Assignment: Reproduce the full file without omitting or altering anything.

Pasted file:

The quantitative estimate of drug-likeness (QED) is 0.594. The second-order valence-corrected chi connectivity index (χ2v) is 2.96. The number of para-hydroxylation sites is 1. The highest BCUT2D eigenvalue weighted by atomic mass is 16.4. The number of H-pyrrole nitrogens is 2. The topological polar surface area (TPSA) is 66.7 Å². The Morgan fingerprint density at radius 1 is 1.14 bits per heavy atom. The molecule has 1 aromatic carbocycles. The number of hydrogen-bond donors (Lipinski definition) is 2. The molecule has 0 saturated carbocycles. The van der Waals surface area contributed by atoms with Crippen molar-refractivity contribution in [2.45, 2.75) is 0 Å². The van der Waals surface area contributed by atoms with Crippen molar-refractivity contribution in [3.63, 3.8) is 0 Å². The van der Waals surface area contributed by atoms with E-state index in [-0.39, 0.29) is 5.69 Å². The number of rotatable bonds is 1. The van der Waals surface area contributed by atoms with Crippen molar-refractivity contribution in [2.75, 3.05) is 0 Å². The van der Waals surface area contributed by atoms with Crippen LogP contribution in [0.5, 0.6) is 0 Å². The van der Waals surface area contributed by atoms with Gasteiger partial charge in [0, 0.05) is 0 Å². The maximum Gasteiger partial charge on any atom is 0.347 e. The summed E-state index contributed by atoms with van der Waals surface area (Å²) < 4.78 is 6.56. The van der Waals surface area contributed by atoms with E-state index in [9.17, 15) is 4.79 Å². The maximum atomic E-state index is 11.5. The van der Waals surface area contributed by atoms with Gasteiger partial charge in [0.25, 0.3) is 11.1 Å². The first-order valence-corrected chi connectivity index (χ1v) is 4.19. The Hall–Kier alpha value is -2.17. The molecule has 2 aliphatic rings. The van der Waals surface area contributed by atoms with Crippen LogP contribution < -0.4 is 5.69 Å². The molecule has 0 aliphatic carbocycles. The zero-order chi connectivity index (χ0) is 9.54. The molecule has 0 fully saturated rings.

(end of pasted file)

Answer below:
The quantitative estimate of drug-likeness (QED) is 0.594. The second-order valence-corrected chi connectivity index (χ2v) is 2.96. The number of para-hydroxylation sites is 1. The highest BCUT2D eigenvalue weighted by atomic mass is 16.4. The number of H-pyrrole nitrogens is 2. The topological polar surface area (TPSA) is 66.7 Å². The Morgan fingerprint density at radius 1 is 1.14 bits per heavy atom. The molecule has 1 aromatic carbocycles. The number of hydrogen-bond donors (Lipinski definition) is 2. The molecule has 0 saturated carbocycles. The van der Waals surface area contributed by atoms with Crippen molar-refractivity contribution in [2.45, 2.75) is 0 Å². The van der Waals surface area contributed by atoms with Crippen molar-refractivity contribution in [3.63, 3.8) is 0 Å². The van der Waals surface area contributed by atoms with E-state index in [-0.39, 0.29) is 5.69 Å². The number of rotatable bonds is 1. The van der Waals surface area contributed by atoms with Crippen molar-refractivity contribution in [2.75, 3.05) is 0 Å². The van der Waals surface area contributed by atoms with Crippen LogP contribution in [0.5, 0.6) is 0 Å². The van der Waals surface area contributed by atoms with Gasteiger partial charge in [0, 0.05) is 0 Å². The maximum Gasteiger partial charge on any atom is 0.347 e. The summed E-state index contributed by atoms with van der Waals surface area (Å²) < 4.78 is 6.56. The van der Waals surface area contributed by atoms with E-state index in [9.17, 15) is 4.79 Å². The maximum atomic E-state index is 11.5. The van der Waals surface area contributed by atoms with Gasteiger partial charge in [0.25, 0.3) is 11.1 Å². The first-order valence-corrected chi connectivity index (χ1v) is 4.19. The Hall–Kier alpha value is -2.17. The molecule has 2 aliphatic rings. The van der Waals surface area contributed by atoms with Crippen LogP contribution < -0.4 is 5.69 Å². The molecule has 0 aliphatic carbocycles. The zero-order chi connectivity index (χ0) is 9.54. The molecule has 0 fully saturated rings.